Am I the only person who while enjoying Desert Island Discs would actually be more interested listening to Desert Island Books?  Not a programme limited to only taking six books of course, being allowed that few on an island surely counts as a cruel and unnatural maroonment and must be included somewhere in the small print of the Human Rights Act.  I’d insist on a large bookcase at the very least, or being allowed to count The Collected Works of PG Wodehouse as one book, even I could make over 90 books last a while.

But would people be honest in their selections, or would it end up like those ‘Book Of The Year’ selections where you get the feeling that the celebs asked to name their three favourite authors are too embarrassed to name Lee Child, Marian Keyes and Dan Brown?    It might sound very intellectual to say that you’ll take the whole of Proust but you wouldn’t know how long you’d be stuck on the island before you could flag down a handy passing steamer, and frankly do you want to have to read about Proust’s obsession with madelaines again and again and again?  And maybe again and again if you’re unlucky and your island isn’t on one of the more populated shipping lanes.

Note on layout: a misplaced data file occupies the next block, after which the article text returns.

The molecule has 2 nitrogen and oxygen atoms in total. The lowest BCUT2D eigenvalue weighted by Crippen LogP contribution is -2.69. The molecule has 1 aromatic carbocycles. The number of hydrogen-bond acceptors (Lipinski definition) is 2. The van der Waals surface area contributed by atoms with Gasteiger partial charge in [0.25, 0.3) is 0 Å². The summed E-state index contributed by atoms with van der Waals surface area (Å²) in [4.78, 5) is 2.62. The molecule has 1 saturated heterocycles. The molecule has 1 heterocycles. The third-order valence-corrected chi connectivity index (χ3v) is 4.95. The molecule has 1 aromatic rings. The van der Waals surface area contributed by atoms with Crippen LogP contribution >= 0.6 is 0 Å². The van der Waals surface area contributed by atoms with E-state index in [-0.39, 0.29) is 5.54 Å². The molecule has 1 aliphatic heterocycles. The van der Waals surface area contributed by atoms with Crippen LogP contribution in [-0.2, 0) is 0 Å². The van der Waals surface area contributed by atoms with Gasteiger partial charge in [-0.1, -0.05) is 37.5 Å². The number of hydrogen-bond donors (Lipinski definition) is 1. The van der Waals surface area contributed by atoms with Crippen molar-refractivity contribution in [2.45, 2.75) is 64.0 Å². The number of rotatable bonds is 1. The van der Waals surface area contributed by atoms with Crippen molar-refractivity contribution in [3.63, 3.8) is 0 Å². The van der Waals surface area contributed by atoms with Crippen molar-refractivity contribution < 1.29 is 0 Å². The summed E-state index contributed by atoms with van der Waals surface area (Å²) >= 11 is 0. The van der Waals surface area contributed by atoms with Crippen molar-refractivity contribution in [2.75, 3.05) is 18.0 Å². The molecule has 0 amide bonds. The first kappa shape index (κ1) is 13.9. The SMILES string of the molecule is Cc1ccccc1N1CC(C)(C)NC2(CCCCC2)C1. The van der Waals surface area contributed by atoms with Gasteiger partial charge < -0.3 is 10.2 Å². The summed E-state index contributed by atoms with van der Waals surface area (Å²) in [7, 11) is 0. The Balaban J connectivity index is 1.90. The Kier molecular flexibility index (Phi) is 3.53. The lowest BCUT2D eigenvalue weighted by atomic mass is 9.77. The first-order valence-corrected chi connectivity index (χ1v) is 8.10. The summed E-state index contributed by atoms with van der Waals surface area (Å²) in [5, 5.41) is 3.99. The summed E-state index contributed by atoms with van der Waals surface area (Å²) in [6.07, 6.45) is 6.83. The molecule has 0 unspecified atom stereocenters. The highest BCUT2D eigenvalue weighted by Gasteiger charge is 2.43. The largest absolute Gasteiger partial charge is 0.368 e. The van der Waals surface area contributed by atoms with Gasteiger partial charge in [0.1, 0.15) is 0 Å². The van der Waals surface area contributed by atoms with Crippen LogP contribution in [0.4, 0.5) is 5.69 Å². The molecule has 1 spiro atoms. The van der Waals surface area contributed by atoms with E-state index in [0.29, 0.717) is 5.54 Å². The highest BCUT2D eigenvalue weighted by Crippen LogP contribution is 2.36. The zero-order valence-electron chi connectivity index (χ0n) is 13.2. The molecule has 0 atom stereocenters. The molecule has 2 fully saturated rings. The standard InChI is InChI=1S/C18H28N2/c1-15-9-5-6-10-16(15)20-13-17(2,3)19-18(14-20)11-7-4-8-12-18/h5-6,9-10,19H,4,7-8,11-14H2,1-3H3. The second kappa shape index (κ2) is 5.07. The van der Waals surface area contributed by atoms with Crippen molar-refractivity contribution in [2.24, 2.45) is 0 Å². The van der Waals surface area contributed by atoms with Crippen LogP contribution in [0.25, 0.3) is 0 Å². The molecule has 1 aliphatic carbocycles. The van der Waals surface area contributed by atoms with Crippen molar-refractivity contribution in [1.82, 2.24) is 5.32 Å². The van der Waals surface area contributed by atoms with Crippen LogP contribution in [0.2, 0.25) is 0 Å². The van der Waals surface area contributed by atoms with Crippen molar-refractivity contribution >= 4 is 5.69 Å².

The truth is that my desert island bookcase would be almost entirely populated with books that make me laugh and would probably not have many of the books that have enthralled me the most.  I adored War and Peace when I read it at 15 in one week (when I should have been revising for my mocks which might explain my results), still think Natasha is one of the most engaging heroines ever and have absolutely no desire to go back to it.  But I could read E F Delafield’s Diary Of A Provincial Lady again and again (and have).

I’d love to be able to write a detailed review of The Diary Of A Provincial Lady, with quotes and showing why this story of a middle class woman in the 1930’s juggling her cook, Mademoiselle who looks after the five year old daughter of the house, Robert her husband (typical man, some might say stereotypical and therefore very funny), Our Vicar’s Wife who never knows when to leave and Lady B, Robert’s employer who is as autocratic and tactless as Lady Catherine de Bourgh is so absolutely enchanting.  But I can’t.  Desi, the younger of our two Dalmatians, was keen on literature as a puppy and eagerly swallowed up several of my books includng The Provincial Lady.

A keen literary critic
A Keen Literary Critic

So you’ll have to take my word for it that The Diary of a Provincial Lady is still as funny as it was when it first started appearing in serial form in Time and Tide which no doubt explains why it’s never been out of print.  The are several further books about the Provincial Lady which don’t have quite the freshness of the original but are still delightful.

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